GoldenGate – Cyclic Sequence Replication

GoldenGate sequence replication allows you to ensure that your sequence values on the target database are never lower than the values on the source. This is critical if you’re using GoldenGate as a near-zero downtime migration tool to avoid using the same value twice. However, if you use cyclic sequences within your schema (created with the CYCLE option) then you may hit a problem with replicat appearing to hang.

What happens with sequence replication is basically as follows –

Highest cached value on source = 10;
Highest value on target = 7;
On target: select sequence.nextval from dual;
On target: select sequence.nextval from dual;
On target: select sequence.nextval from dual;
On target: select sequence.nextval from dual;

This is fine most of the time, but when using a cyclic sequence if the target sequence manages to get ahead of the source sequence then it will actually see it as being a whole cycle behind and it will start incrementing one value at a time. For a sequence with a maximum value of billions, this is going to consume a whole CPU for a very very long time –

 PID USER      PR  NI  VIRT  RES  SHR S %CPU %MEM    TIME+  COMMAND
 8244 oracle    20   0 1825m  96m  91m R 97.7  2.4   9:45.51 oraclegg2db (DESCRIPTION=(LOCAL=YES)(ADDRESS=(PROTOCOL=beq)))

If you take a look at what this process is actually doing, you’ll see the following statements repeating over and over –

SELECT "TEST_SEQUENCE".NEXTVAL FROM DUAL
SELECT HIGHWATER FROM SYS.SEQ$ WHERE OBJ#=:B1
BEGIN  "GG_DDL" .replicateSequence (TO_NUMBER(5000000040), TO_NUMBER(0

Try it with the following test case –

-- On the source, create the sequence -

create sequence test_sequence start with 1 cycle maxvalue 9999999999;

-- On the target, create (dropping first if you are using DDL replication) the sequence but with a lower value -

create sequence test_sequence start with 50 cycle maxvalue 9999999999;

-- Then on the source -

select test_sequence.nextval from dual;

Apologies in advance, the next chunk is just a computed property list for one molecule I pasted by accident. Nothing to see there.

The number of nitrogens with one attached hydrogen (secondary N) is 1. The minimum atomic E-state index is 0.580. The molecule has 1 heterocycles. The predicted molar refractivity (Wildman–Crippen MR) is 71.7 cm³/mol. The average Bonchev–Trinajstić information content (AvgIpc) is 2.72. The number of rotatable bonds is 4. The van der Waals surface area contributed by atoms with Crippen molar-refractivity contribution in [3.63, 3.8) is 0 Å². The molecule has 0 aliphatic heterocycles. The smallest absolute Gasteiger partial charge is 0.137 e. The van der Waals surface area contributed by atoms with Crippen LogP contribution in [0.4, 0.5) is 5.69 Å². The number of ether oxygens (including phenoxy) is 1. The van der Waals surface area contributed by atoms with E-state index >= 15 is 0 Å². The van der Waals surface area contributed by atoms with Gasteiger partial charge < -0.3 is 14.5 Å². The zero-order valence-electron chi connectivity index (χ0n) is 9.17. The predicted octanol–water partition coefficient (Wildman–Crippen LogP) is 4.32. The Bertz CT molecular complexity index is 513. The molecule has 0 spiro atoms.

Straight away, you’ll see replicat hang, your lag time increasing and high CPU on a server process.

It does make sense – as it is a cyclic sequence, there is no reason why a higher numeric value can’t represent an earlier sequence value. This is what Oracle sees, and it tries to bridge that gap one value at a time.

Oracle have obviously acknowledged this isn’t always desirable, and talk about it in MOS article 1331998.1. Basically, they have provided a hidden parameter named _MAXSEQUENCEDISTANCE. Set it in your replicat parameter file as follows –

DBOPTIONS _MAXSEQUENCEDISTANCE 10

This will ensure that if the target is more than 10 values ahead of the source, replicat will simply allow the values to catch up naturally before it starts keeping them in sync again. Much much easier on the CPU cycles!

The problem is that once you hit this problem, it isn’t sufficient to simply change this parameter. You won’t be able to stop the replicat process (it won’t respond to GGSCI) and if you try to kill it, the underlying session continues within the database. Once you’re in this situation, you’ll need to identify the GoldenGate session within the database and kill it. You can then put the hidden parameter in place, (optionally recreate the sequence on the target with a lower value than on the source), and then start up replicat again.

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